Putting a face on world hunger: New FAO report assesses food insecurity
To fight world hunger, policy-makers, the public and the media need to know precisely who is hungry and why. This is the information contained in FAO's latest publication, "The State of Food Insecurity in the World 1999" (SOFI). SOFI provides detailed data on the number of people facing hunger by region and looks at a broad range of factors that contribute to food insecurity.
The report offers some encouraging news. Since 1990/92, the number of people going hungry in developing countries has declined by 40 million. Malnourishment fell in 37 countries between 1990/92 and 1995/97.
But the number of hungry people in developing countries remains unacceptably high, at 790 million. The findings in SOFI make it clear that at the current rate of progress - 8 million fewer undernourished people each year - the World Food Summit's goal of reducing the number of hungry people in the world by half by the year 2015 will not be reached.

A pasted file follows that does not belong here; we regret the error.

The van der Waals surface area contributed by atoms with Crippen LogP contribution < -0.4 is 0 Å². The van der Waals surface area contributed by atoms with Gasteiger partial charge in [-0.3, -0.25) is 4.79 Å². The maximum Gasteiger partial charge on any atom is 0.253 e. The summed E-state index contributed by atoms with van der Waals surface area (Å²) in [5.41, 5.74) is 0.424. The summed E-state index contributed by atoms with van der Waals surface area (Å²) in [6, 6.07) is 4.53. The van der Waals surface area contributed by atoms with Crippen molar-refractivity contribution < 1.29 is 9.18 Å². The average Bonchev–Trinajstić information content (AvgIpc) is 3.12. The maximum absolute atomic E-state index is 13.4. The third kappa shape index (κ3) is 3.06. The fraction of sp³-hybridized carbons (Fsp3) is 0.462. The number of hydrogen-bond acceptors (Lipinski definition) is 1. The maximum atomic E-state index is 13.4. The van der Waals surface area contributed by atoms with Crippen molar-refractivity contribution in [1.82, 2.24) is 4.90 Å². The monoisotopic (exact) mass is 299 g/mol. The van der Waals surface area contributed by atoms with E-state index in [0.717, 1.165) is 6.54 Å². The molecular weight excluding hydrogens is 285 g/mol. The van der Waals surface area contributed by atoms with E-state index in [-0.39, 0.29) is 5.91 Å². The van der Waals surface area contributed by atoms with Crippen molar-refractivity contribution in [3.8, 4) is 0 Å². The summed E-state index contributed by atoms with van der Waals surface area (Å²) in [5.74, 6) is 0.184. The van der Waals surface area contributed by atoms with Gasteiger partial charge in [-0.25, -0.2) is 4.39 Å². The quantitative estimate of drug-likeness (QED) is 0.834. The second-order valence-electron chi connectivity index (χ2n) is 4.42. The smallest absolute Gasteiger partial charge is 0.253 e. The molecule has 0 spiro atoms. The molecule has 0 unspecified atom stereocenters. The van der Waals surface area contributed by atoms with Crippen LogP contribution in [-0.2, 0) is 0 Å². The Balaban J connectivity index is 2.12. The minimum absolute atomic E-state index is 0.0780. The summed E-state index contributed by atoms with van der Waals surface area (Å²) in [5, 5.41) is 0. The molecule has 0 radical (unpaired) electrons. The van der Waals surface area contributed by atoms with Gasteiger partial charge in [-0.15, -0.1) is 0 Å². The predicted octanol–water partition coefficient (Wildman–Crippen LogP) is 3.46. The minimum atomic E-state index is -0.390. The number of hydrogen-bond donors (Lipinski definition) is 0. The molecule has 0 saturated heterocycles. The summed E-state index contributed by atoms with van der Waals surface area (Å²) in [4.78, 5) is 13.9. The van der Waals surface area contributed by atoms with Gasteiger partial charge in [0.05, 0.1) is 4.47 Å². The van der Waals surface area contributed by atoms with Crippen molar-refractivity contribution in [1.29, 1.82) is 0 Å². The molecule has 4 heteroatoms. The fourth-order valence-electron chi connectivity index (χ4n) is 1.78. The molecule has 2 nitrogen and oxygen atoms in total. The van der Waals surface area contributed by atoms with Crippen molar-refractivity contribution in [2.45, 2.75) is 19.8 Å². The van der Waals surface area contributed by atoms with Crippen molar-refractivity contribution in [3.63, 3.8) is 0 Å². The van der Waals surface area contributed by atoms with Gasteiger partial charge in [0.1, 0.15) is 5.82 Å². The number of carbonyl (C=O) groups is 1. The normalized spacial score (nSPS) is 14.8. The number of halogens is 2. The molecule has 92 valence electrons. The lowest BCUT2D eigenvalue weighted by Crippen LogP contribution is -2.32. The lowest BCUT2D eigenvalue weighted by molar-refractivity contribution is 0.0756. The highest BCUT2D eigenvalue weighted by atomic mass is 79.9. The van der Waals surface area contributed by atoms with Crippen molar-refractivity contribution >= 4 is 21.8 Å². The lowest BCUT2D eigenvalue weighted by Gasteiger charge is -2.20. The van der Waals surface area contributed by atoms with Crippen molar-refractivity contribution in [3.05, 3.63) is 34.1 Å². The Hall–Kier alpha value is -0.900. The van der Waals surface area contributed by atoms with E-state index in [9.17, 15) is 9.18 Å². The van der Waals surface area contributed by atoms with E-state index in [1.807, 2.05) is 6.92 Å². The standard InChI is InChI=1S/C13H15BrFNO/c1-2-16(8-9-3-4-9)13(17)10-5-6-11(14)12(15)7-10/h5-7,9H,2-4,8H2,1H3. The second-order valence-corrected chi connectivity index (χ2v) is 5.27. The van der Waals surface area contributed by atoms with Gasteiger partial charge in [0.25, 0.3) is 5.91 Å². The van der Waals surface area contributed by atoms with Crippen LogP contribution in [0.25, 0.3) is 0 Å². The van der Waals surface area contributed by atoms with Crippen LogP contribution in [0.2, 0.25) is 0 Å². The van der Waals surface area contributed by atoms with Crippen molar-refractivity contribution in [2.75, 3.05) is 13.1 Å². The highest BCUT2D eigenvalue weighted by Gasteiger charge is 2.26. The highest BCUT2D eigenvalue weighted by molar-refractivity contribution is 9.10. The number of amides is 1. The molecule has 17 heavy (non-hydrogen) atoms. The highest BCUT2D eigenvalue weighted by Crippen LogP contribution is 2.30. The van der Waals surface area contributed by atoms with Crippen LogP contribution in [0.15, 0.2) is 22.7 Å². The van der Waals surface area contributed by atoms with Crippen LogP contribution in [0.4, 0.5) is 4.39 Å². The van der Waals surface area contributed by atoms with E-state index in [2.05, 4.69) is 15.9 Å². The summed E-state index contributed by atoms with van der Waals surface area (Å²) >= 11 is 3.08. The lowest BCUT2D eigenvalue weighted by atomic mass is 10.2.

"The State of Food Insecurity in the World 1999" also presents the first data on hunger in industrialized regions. According to SOFI, around 34 million undernourished people are living in developed countries. More than three-quarters of them are in the countries in transition in Eastern Europe and the former Union of Soviet Socialist Republics.
Yet some regions have made impressive progress over the past two decades, demonstrating that hunger is not an intractable problem. Despite declines in Afghanistan and Iraq, most countries in the Near East and North Africa have managed to attain very low levels of undernourishment, accounting for 10 of the 14 developing countries where undernourishment affects less than 5 percent of the population. In Asia, only Mongolia and the Democratic People's Republic of Korea have seen their rates of malnourishment increase. Many Latin American countries are also well on their way to food security. Although hunger has become worse in some parts of sub-Saharan Africa, several West African countries have made gains.
14 October 1999